In yet another embodiment, FIG. 6, gated base line restorer circuit 70c includes differencing circuit 170 and weighting circuit 172. Differencing circuit 170 determines the difference between the present signal and the last signal in summing circuit 174 and provides the output V(i) to weighting circuit 172. Assuming that the previous signal was X(i) and has been passed through register or delay circuit 176 which introduces delay τS, then the present input signal is X(i+1) and this will be fed to summing circuit 174. With X(i) at the negative input of summing circuit 174 and X(i+1) at the positive input of summing circuit 174, the output is the difference, denominated V(i). This V(i) output is delivered to summing circuit 178 in weighting circuit 172. The output of summing circuit 178 on line 112 is directly noted as the output Y(i). This output is fed back through register or delay circuit 180 which provides the time delay τS to multiplier 182 where it is multiplied by the coefficient a and delivered through the other positive input to summing circuit 178. Thus any difference that occurs at input signal X(i+1) will appear at the output of summing circuit 174 and cause the feedback loop of delay circuit 180 and multiplier 182 to generate a correction signal which will after a few iterations cancel or correct the offset.
For example, again suppose a normal base line signal of zero suddenly jumps to a level ten as shown at input waveform 184. This will provide a pulse 185 of very short duration at the output of summing circuit 174 representing the moment at which the base line level jumped from zero to ten. While it was zero, there would be no difference to appear at the output of summing circuit 174. After it reached a steady state of ten, again there would be no difference, for the output pulse at summing circuit 74 would only be present for that period. That pulse circulated through time delay circuit 180 in multiplier 182 would be multiplied by a coefficient a. Again, assuming coefficient a is 0.8, the level ten pulse submitted to multiplier 182 would be output as a pulse having a level 8, that would now be added in summer 178 to a level zero since the solitary ten level pulse has already passed through. Thus the output at the second iteration from summing circuit 178 is 8. As the 8 returns through register 180 and multiplier 182 it becomes 6.4, where it is added in 178 to the input 0 to provide an output of 6.4. After a few iterations it can be seen that the base line is again approaching zero, as it should be in accordance with the operation of this circuit.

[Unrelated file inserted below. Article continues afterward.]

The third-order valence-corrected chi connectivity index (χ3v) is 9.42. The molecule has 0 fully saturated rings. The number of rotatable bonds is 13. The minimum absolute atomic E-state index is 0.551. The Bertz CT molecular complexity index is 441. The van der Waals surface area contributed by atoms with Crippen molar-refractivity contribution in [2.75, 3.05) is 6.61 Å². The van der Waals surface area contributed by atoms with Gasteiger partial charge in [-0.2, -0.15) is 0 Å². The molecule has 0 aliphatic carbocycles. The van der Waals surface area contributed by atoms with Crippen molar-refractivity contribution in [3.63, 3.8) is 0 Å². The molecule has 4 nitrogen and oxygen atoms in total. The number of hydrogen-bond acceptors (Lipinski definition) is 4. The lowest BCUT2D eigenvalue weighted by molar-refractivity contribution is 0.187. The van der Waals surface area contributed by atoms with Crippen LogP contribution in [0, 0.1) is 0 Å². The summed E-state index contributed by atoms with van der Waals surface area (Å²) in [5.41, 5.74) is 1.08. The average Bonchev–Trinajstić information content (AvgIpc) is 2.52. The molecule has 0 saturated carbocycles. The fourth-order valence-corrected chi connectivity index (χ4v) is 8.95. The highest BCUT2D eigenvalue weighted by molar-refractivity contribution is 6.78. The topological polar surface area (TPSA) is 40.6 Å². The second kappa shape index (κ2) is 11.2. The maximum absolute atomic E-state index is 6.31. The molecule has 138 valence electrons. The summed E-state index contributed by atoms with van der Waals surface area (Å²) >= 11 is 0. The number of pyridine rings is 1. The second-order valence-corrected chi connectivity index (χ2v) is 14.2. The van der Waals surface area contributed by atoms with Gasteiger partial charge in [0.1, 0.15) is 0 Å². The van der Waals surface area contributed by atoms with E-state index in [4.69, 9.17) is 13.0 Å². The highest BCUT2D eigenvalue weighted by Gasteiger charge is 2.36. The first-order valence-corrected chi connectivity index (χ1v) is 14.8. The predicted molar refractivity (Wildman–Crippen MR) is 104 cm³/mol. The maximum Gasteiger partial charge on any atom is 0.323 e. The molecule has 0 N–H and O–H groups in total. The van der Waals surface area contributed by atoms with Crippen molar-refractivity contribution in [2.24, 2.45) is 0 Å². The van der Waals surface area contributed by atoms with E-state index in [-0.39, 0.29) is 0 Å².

Control 60 operates switch 190 so that during the base line periods between pulses the sample points are multiplied by the factor a, whereas during the occurrence of the digital pulses themselves the sample points are multiplied by the factor 1 and thus have no effect on the pulses.
A truly elegant and surprising solution occurs now if one compares the circuits in FIG. 6 with the circuit in FIG. 2. In FIG. 2 output stage 80 receives at its input signal V(i) and provides at its output the signal X(i). In FIG. 6 differencing circuit 170 receives at its input signal X(i+1) and puts out V(i). Thus these two circuits are the reciprocal of one another and actually cancel each other out so that they can be eliminated, one from the shaping filter in FIG. 2, the other from the base line restorer circuit in FIG. 6, without any effect except to save substantial hardware. Output stage 80 in FIG. 2 receives the input signal V(i) and adds to it the output signal X(i) to get the next output X(i+1).